St. David's Island, Bermuda facts for kids
The island was originally 503 acres (2.04 square kilometres) in size. During World War II, in 1942 it was enlarged by reclamation, and by absorbing Long Bird Island and Cooper's Island, to 650 acres (263.0 hectares), in order to allow room for a US military base (originally the US Army's Fort Bell/Kindley Field, operated jointly during the war with the British RAF). This was later renamed as Kindley Air Force Base and USNAS Bermuda, which occupied more than half the island's land under a 99-year lease.
The base was closed in 1995 and returned to Bermuda. Much of its facilities are used as part of L.F. Wade International Airport. Cooper's Island is now attached physically to southeast St. David's, although the two islands are still widely regarded as if they were separate entities.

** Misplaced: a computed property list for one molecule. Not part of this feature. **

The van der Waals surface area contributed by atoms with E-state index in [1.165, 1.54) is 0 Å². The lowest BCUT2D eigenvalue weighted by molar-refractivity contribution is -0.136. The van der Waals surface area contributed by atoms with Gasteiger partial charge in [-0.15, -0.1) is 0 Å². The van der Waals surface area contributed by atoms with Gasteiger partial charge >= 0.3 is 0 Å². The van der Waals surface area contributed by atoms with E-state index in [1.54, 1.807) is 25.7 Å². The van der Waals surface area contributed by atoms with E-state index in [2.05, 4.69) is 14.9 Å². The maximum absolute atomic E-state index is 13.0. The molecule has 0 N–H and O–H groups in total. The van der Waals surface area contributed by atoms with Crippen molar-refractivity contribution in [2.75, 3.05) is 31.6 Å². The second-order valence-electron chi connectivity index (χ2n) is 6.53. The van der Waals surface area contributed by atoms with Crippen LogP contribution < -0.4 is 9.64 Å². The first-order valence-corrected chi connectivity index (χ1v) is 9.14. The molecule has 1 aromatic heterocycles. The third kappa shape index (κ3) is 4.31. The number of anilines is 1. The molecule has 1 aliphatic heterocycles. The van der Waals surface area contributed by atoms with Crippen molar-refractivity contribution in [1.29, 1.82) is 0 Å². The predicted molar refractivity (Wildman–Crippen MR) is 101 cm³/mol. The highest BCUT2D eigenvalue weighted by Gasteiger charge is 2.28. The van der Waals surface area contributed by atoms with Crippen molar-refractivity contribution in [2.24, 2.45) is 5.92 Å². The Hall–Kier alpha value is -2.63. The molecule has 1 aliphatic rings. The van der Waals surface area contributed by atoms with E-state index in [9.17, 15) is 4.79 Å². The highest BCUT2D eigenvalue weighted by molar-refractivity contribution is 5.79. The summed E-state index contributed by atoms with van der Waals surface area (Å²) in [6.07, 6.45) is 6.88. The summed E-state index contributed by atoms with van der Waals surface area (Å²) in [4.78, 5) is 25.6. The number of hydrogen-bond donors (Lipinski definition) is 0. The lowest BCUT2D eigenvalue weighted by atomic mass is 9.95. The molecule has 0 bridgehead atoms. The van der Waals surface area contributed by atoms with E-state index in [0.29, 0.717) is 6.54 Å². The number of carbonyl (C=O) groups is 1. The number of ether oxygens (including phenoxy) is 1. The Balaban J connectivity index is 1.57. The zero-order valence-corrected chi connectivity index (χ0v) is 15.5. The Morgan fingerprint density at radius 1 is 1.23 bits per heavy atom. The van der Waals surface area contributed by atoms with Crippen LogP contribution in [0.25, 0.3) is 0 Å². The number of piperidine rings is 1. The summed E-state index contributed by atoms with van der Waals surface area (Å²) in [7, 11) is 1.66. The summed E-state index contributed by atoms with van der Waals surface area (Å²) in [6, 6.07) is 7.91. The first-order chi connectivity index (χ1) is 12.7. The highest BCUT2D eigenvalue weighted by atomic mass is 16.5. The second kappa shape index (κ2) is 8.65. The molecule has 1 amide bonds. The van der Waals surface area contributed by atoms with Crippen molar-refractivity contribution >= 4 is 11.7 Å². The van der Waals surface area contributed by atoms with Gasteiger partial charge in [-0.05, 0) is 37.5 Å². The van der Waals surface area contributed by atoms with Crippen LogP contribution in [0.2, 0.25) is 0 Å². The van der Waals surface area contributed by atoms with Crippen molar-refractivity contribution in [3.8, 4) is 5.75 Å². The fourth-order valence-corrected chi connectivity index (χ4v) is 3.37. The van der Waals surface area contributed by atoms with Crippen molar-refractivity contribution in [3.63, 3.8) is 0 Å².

The island was named by British colonists in honour of Saint David, the patron saint of Wales, as the similarly sized St. George's Island, to the north, had been named for the patron saint of England. The two islands are separated by two bodies of water - Ferry Reach in the south-west and St. George's Harbor in the north-east. St. David's is separated from the Bermudian mainland by the waters of Castle Harbor in the south, but is joined to it by road via The Causeway.
Notable features of the island include St. David's Head, Bermuda's easternmost point, and the nearby St. David's Battery, on Great Head (Great Head is the more prominent of two headlands that comprise St. David's Head); L.F. Wade International Airport; St. David's Lighthouse; and Annie's Bay on Cooper's Island.
St. David's Island is connected to the United States by an Atlantic fiber optic cable known as 360 Americas.
St. David's Island, Bermuda Facts for Kids. Kiddle Encyclopedia.